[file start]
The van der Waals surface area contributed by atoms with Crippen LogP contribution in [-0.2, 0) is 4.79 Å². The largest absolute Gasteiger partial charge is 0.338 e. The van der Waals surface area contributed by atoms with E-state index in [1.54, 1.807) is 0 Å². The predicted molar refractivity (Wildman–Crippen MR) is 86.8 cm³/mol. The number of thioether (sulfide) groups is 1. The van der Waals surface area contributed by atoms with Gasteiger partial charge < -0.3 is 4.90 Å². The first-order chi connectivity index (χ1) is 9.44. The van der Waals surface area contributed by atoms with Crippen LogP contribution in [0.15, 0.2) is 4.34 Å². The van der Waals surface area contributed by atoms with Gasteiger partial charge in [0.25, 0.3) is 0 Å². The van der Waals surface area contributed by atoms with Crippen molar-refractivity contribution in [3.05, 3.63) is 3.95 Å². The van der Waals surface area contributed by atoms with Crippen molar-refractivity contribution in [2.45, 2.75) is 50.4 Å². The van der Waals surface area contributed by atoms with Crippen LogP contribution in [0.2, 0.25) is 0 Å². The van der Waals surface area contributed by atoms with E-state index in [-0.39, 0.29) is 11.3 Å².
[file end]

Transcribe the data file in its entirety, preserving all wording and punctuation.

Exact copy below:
The van der Waals surface area contributed by atoms with Crippen LogP contribution in [-0.2, 0) is 4.79 Å². The largest absolute Gasteiger partial charge is 0.338 e. The van der Waals surface area contributed by atoms with E-state index in [1.54, 1.807) is 0 Å². The predicted molar refractivity (Wildman–Crippen MR) is 86.8 cm³/mol. The number of thioether (sulfide) groups is 1. The van der Waals surface area contributed by atoms with Gasteiger partial charge < -0.3 is 4.90 Å². The first-order chi connectivity index (χ1) is 9.44. The van der Waals surface area contributed by atoms with Crippen LogP contribution in [0.15, 0.2) is 4.34 Å². The van der Waals surface area contributed by atoms with Gasteiger partial charge in [0.25, 0.3) is 0 Å². The van der Waals surface area contributed by atoms with Crippen molar-refractivity contribution in [3.05, 3.63) is 3.95 Å². The van der Waals surface area contributed by atoms with Crippen molar-refractivity contribution in [2.45, 2.75) is 50.4 Å². The van der Waals surface area contributed by atoms with Crippen LogP contribution in [0.2, 0.25) is 0 Å². The van der Waals surface area contributed by atoms with E-state index in [-0.39, 0.29) is 11.3 Å².